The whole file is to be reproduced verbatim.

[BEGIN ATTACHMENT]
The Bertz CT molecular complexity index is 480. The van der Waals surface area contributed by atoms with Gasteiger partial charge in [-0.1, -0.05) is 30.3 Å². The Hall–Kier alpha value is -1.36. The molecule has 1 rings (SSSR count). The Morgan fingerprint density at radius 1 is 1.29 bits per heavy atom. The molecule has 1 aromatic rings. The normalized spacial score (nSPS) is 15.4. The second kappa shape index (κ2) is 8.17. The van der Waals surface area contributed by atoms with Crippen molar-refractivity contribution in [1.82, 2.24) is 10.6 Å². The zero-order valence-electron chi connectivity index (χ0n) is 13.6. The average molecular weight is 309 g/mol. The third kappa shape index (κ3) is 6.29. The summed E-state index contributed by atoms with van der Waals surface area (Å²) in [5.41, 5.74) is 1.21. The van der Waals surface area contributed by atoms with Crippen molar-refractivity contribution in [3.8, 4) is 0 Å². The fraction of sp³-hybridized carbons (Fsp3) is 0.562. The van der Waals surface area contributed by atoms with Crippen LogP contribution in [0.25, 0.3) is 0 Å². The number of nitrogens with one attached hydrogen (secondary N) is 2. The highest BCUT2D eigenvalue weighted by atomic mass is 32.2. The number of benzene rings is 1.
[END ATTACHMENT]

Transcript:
The Bertz CT molecular complexity index is 480. The van der Waals surface area contributed by atoms with Gasteiger partial charge in [-0.1, -0.05) is 30.3 Å². The Hall–Kier alpha value is -1.36. The molecule has 1 rings (SSSR count). The Morgan fingerprint density at radius 1 is 1.29 bits per heavy atom. The molecule has 1 aromatic rings. The normalized spacial score (nSPS) is 15.4. The second kappa shape index (κ2) is 8.17. The van der Waals surface area contributed by atoms with Crippen molar-refractivity contribution in [1.82, 2.24) is 10.6 Å². The zero-order valence-electron chi connectivity index (χ0n) is 13.6. The average molecular weight is 309 g/mol. The third kappa shape index (κ3) is 6.29. The summed E-state index contributed by atoms with van der Waals surface area (Å²) in [5.41, 5.74) is 1.21. The van der Waals surface area contributed by atoms with Crippen molar-refractivity contribution in [3.8, 4) is 0 Å². The fraction of sp³-hybridized carbons (Fsp3) is 0.562. The van der Waals surface area contributed by atoms with Crippen LogP contribution in [0.25, 0.3) is 0 Å². The number of nitrogens with one attached hydrogen (secondary N) is 2. The highest BCUT2D eigenvalue weighted by atomic mass is 32.2. The number of benzene rings is 1.